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Everyday Commuting in Seattle

Published on February 11, 2020

Lines of buses take up two lanes of traffic on 3rd Ave in downtown Seattle.
Buses occupying most of the street on 3rd Ave in downtown Seattle.

There are many different ways for Liz MacGahan to get to work.  Most mornings, she walks.“I feel like a farmer walking the fields, looking for what has changed … and what is different,” she said. The walk energizes here for work and takes around 40 minuets.

On another morning, the weather was bad, so she took the bus. When I joined her on her bus commute, it took 30 minutes, shaving a mere 10 minutes off her walking commute for a $2.75 bus fare. She said when the traffic’s bad, the bus takes as long or longer than walking.

One morning, she needed a reliable ride, so she called a Lyft. The Lyft ride took 21 minutes and cost her $16. MacGahan has her own car, however she doesn’t use it for commuting. This is in part because she doesn’t want to pay the high cost of parking downtown, and in part because she doesn’t like the environmental impact of driving.

This is what it means to commute in Seattle. Sometimes, the best choices for you cause problems for others. Taking your own car or hailing a car adds traffic that slows down buses, making them less attractive to commuters. It’s a vicious circle. Light rail helps a lot, but it doesn’t go everywhere, and so buses end up doing a lot of the heavy lifting.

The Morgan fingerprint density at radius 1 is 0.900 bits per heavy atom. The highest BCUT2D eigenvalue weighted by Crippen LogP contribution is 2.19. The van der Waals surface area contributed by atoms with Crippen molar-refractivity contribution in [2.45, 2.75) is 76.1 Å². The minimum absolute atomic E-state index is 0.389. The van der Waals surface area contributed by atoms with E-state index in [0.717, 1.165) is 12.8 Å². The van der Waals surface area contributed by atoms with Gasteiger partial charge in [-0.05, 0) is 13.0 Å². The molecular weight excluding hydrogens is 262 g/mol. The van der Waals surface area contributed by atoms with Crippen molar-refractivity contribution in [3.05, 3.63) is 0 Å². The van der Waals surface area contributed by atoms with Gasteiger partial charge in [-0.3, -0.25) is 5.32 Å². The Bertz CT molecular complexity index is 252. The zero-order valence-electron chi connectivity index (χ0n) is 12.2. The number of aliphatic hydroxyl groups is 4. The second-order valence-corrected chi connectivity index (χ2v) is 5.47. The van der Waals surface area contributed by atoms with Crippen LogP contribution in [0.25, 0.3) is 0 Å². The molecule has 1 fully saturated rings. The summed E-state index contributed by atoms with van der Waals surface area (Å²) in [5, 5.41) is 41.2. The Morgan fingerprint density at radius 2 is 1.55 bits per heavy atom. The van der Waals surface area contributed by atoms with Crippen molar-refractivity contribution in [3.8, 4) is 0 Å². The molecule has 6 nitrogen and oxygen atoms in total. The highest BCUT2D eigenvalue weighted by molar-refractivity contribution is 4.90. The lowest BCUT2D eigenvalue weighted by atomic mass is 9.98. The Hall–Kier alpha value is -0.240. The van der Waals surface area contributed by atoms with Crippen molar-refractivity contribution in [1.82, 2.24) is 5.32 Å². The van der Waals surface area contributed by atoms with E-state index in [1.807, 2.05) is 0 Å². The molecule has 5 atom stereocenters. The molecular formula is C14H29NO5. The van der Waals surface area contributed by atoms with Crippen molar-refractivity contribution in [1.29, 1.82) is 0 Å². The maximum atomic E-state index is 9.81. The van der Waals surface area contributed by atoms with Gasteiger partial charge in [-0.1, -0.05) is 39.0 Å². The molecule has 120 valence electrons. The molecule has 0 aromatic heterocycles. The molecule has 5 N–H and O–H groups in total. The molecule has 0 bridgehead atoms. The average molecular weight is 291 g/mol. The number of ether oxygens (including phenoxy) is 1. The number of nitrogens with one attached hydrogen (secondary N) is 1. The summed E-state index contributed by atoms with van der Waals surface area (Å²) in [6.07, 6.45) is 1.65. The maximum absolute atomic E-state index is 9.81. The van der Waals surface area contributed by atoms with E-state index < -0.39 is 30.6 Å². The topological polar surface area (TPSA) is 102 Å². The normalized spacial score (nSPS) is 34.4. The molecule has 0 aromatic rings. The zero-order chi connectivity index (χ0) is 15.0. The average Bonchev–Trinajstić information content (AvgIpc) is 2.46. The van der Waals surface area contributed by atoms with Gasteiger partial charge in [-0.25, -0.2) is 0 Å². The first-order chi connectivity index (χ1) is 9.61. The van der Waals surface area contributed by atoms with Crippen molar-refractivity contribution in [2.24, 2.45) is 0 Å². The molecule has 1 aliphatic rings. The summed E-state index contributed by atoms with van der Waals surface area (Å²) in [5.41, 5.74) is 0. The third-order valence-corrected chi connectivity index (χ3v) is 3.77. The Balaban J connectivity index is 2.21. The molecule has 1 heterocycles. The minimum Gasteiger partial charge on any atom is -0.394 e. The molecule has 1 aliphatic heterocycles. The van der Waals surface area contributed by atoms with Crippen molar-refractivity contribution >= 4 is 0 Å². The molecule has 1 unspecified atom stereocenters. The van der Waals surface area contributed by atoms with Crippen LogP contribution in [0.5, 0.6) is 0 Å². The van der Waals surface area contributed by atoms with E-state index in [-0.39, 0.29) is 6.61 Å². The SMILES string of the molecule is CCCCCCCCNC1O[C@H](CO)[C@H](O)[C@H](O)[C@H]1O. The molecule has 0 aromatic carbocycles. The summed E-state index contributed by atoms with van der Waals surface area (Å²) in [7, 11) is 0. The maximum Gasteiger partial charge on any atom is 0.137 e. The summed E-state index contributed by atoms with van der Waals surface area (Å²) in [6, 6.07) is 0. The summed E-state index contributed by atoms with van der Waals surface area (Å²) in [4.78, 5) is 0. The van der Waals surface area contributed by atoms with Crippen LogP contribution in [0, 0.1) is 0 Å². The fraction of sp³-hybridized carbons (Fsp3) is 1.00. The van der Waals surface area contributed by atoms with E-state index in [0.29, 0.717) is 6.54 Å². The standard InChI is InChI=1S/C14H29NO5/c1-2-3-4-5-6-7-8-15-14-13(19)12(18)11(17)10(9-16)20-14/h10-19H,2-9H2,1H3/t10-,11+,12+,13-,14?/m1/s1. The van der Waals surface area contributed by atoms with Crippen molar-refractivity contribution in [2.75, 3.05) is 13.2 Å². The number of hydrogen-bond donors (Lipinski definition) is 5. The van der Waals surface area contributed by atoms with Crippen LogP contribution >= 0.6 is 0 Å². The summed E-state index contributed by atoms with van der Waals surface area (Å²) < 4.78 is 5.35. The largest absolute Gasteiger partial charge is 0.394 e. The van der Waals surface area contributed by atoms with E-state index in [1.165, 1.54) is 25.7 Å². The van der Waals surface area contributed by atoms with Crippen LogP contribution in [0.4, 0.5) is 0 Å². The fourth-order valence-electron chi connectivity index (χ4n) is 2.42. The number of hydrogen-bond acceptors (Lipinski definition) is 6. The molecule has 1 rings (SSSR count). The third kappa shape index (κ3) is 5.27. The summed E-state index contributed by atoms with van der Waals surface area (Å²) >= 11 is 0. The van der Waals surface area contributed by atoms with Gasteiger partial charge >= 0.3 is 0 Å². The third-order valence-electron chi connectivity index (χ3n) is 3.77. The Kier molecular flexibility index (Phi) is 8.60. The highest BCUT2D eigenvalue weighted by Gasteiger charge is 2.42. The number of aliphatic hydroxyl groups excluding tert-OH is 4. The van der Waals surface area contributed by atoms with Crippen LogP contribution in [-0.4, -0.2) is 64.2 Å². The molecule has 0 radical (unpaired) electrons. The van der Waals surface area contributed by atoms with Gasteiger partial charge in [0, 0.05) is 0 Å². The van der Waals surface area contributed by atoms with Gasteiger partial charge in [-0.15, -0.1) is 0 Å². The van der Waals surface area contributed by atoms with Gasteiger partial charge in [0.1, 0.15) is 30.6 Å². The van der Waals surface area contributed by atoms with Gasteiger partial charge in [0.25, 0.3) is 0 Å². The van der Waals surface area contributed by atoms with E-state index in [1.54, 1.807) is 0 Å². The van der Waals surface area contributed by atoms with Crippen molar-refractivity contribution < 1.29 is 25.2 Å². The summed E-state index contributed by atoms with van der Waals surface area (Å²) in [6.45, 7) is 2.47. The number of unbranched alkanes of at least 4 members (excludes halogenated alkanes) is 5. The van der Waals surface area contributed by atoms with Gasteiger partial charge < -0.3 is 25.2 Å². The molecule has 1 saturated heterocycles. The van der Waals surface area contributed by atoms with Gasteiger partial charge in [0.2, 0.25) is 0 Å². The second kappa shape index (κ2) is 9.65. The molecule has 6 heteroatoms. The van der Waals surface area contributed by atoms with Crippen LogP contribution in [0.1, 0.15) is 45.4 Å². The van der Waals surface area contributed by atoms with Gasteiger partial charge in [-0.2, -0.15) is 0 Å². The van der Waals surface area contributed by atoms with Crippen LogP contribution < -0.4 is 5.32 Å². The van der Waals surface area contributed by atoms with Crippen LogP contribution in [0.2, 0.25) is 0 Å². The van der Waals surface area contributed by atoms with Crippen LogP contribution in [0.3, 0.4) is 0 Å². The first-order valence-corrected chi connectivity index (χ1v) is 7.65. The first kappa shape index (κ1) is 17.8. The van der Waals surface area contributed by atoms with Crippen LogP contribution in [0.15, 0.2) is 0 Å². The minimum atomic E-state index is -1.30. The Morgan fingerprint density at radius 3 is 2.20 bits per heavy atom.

David Blum teaches Urban Planning at the University of Washington. He spends a lot of time studying places that move people better. “Nobody does it better than the Dutch. They are incredibly efficient at moving large numbers of people in and through urban areas.” First – they make it really easy to get to public transportation by investing in sidewalks and bike lanes. And second – in big cities, the Dutch ban cars from their downtown streets during rush hour.

Seattle has just one major street downtown where cars (mostly) can’t go during the day: 3rd Avenue. That street’s buses carry 52,000 commuters every day. During peak hours, the street carries seven times more commuters than a similar street with cars like 4th Avenue, and almost as many commuters as Sound Transit does on Link Light Rail in the tunnel through downtown. So it works. But the need is too great for 3rd Avenue alone; it carries more buses than any other street in North America. As they leapfrog each other to reach crowded bus stops, they sometimes create their own bus traffic jams. A Dutch solution would be to just make more streets into bus only streets, or make the whole downtown into bus-only zone. Blum says that would make buses more attractive to commuters because there’d be fewer cars to slow them down. Then, when commuters like Liz MacGahan make their calculation about how to get to work on time, they’d know fastest, most reliable choice, is not a car — it’s a bus.

Continue Reading at KUOW.

Originally written by Joshua McNichols for KUOW.
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